A rare fungal disease mucormycosis spreads in India

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Frontier India News Network
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A new rare disease known as mucormycosis or Black Fungus is spreading across India which the doctors say is a COVID-19 triggered disease and has a 50 per cent mortality rate. There are reports of cases of mucormycosis being recorded in Delhi, Mumbai, and Ahemdabad. About 9 of the infected persons have died in Ahmedabad and hundreds of cases have been reported in the country. The disease potentially causes eyesight and jaw bone loss in the patients.

Low Immunity

Mucormycosis (previously known as zygomycosis) develops when the fungus comes in contact with damaged skin or mucosa and infects a person who has low immunity. In simple words, the fungus invades the cells of people with weakened immune systems and causes mucormycosis. As per the doctors, the symptoms include continued blockage of nose,  black dry crusts in the nose, numbness of the cheeks, eye redness, eye pain and eye twitch. The infection usually starts from the nose (sinuses or the lungs) and spreads to the eyes. While a quick diagnosis and treatment can cure the patient, left untreated, it can prove fatal.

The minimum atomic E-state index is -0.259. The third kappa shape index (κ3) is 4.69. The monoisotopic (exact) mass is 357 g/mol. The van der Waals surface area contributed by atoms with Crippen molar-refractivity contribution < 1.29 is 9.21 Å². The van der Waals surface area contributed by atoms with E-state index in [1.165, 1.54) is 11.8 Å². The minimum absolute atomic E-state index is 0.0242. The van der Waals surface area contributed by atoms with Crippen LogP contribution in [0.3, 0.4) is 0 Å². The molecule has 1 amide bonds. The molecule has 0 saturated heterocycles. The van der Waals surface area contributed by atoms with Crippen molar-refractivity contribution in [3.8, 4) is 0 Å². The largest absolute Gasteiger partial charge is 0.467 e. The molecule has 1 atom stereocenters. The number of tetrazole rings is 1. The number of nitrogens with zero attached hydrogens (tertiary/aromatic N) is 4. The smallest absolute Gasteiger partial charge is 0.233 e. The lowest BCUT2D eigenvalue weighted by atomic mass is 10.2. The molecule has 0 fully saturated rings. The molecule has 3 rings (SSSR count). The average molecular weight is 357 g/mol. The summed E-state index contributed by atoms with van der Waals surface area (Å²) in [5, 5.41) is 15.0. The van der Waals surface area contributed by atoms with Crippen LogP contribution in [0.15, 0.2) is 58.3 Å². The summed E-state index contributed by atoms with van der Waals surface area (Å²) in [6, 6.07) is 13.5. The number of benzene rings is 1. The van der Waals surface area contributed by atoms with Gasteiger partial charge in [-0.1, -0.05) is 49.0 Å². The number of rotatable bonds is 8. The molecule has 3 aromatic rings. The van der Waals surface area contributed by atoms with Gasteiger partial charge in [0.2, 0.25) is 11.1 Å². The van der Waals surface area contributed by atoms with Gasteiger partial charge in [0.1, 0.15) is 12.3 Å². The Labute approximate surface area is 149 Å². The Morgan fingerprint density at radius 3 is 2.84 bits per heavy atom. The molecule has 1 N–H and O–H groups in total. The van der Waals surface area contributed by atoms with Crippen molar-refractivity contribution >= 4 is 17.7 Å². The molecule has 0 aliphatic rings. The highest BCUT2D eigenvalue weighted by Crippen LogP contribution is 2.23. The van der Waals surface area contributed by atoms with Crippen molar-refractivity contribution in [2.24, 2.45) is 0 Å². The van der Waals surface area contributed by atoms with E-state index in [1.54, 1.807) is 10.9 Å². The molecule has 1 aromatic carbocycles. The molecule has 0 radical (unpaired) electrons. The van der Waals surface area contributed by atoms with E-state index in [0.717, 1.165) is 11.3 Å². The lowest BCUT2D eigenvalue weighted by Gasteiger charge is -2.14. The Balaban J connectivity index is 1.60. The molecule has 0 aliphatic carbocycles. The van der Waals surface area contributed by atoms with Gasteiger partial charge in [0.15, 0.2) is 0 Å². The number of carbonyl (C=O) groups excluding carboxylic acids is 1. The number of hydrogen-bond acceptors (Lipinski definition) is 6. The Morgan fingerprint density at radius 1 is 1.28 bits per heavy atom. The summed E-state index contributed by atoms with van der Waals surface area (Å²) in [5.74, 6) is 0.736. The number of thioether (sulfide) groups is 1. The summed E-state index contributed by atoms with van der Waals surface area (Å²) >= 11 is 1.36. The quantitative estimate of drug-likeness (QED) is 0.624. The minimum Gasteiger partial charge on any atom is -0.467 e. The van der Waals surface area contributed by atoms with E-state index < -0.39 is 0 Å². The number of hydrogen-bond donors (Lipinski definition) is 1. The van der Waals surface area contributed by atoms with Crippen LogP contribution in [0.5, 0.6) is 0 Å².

There are between 50 and 100 species of the Mucorales fungus, as per a study published in 2016 by the scientists at the University of Maryland School of Medicine. ” Patients whose immune systems are not working properly are especially at risk. This group includes patients with diabetes, people who have recently undergone transplants or who have suffered wounds. In addition to soldiers wounded in Iraq and Afghanistan, the fungal infections also appeared in some patients hurt in the 2004 tsunami in Indonesia and the tornadoes that occurred in Joplin, Missouri, in 2011,” states the study.


As per the National Center for Biotechnology Information (United States), SARS-CoV-2, directly and indirectly, affects the immune system and avoids being eliminated in early stages. COVID-19 causes secondary infections, both bacterial and fungal, probably due to the weakening of immunity. Cases of COVID induced Mucormycosis has been recorded in other countries too but in India, it appears to be turning into an epidemic. Most COVID induced Mucormycosis cases also have diabetes. India has 8.9% of adults or 77 million citizens who suffer from type 2 diabetes.

In India, Mucormycosis has been found in some cases of non-COVID patients but most of the infections are found in recovering COVID-19 patients.  

No Vaccines  

Mucorales is known to resist most of the available antifungal drugs. “There are no vaccines or effective therapies available today to halt the highly fatal mucormycosis infection,” said Dr Ashraf S. Ibrahim, who was the lead author of the study conducted in the University of Maryland School of Medicine.


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